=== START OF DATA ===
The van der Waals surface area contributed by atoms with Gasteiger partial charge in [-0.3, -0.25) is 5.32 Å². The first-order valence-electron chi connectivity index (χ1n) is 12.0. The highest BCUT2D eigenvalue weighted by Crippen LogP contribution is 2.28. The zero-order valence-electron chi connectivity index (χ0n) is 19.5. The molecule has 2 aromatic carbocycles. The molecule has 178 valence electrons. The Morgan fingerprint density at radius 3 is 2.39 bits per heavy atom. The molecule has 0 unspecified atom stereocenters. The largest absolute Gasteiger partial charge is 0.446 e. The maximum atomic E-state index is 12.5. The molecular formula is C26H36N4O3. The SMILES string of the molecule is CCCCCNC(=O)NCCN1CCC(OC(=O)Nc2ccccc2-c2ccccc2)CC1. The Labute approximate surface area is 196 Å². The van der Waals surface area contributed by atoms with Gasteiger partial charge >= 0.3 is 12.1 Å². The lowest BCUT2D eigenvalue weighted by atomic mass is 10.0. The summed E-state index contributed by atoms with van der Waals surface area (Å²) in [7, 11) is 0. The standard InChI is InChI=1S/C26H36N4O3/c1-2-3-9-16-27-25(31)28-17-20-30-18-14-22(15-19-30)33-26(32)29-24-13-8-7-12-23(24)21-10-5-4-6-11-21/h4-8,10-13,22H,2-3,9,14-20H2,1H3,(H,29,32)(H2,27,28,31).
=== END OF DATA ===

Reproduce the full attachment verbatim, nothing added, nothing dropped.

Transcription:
The van der Waals surface area contributed by atoms with Gasteiger partial charge in [-0.3, -0.25) is 5.32 Å². The first-order valence-electron chi connectivity index (χ1n) is 12.0. The highest BCUT2D eigenvalue weighted by Crippen LogP contribution is 2.28. The zero-order valence-electron chi connectivity index (χ0n) is 19.5. The molecule has 2 aromatic carbocycles. The molecule has 178 valence electrons. The Morgan fingerprint density at radius 3 is 2.39 bits per heavy atom. The molecule has 0 unspecified atom stereocenters. The largest absolute Gasteiger partial charge is 0.446 e. The maximum atomic E-state index is 12.5. The molecular formula is C26H36N4O3. The SMILES string of the molecule is CCCCCNC(=O)NCCN1CCC(OC(=O)Nc2ccccc2-c2ccccc2)CC1. The Labute approximate surface area is 196 Å². The van der Waals surface area contributed by atoms with Gasteiger partial charge >= 0.3 is 12.1 Å². The lowest BCUT2D eigenvalue weighted by atomic mass is 10.0. The summed E-state index contributed by atoms with van der Waals surface area (Å²) in [7, 11) is 0. The standard InChI is InChI=1S/C26H36N4O3/c1-2-3-9-16-27-25(31)28-17-20-30-18-14-22(15-19-30)33-26(32)29-24-13-8-7-12-23(24)21-10-5-4-6-11-21/h4-8,10-13,22H,2-3,9,14-20H2,1H3,(H,29,32)(H2,27,28,31).